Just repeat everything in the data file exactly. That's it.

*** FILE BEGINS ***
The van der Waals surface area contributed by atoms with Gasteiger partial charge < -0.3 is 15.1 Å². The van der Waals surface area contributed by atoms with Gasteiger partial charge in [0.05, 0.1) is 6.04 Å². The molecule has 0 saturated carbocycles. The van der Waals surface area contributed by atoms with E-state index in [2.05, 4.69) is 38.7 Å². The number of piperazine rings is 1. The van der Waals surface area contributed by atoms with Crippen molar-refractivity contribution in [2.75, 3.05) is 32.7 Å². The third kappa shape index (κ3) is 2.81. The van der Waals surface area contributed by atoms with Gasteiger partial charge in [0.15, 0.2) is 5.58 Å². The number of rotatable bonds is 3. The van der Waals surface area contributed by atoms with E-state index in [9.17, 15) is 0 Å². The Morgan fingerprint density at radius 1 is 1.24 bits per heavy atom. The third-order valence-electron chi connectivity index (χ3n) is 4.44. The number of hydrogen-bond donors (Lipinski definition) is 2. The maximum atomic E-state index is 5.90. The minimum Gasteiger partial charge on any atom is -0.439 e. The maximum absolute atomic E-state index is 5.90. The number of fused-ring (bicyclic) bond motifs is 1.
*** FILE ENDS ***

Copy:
The van der Waals surface area contributed by atoms with Gasteiger partial charge < -0.3 is 15.1 Å². The van der Waals surface area contributed by atoms with Gasteiger partial charge in [0.05, 0.1) is 6.04 Å². The molecule has 0 saturated carbocycles. The van der Waals surface area contributed by atoms with E-state index in [2.05, 4.69) is 38.7 Å². The number of piperazine rings is 1. The van der Waals surface area contributed by atoms with Crippen molar-refractivity contribution in [2.75, 3.05) is 32.7 Å². The third kappa shape index (κ3) is 2.81. The van der Waals surface area contributed by atoms with Gasteiger partial charge in [0.15, 0.2) is 5.58 Å². The number of rotatable bonds is 3. The van der Waals surface area contributed by atoms with E-state index in [9.17, 15) is 0 Å². The Morgan fingerprint density at radius 1 is 1.24 bits per heavy atom. The third-order valence-electron chi connectivity index (χ3n) is 4.44. The number of hydrogen-bond donors (Lipinski definition) is 2. The maximum atomic E-state index is 5.90. The minimum Gasteiger partial charge on any atom is -0.439 e. The maximum absolute atomic E-state index is 5.90. The number of fused-ring (bicyclic) bond motifs is 1.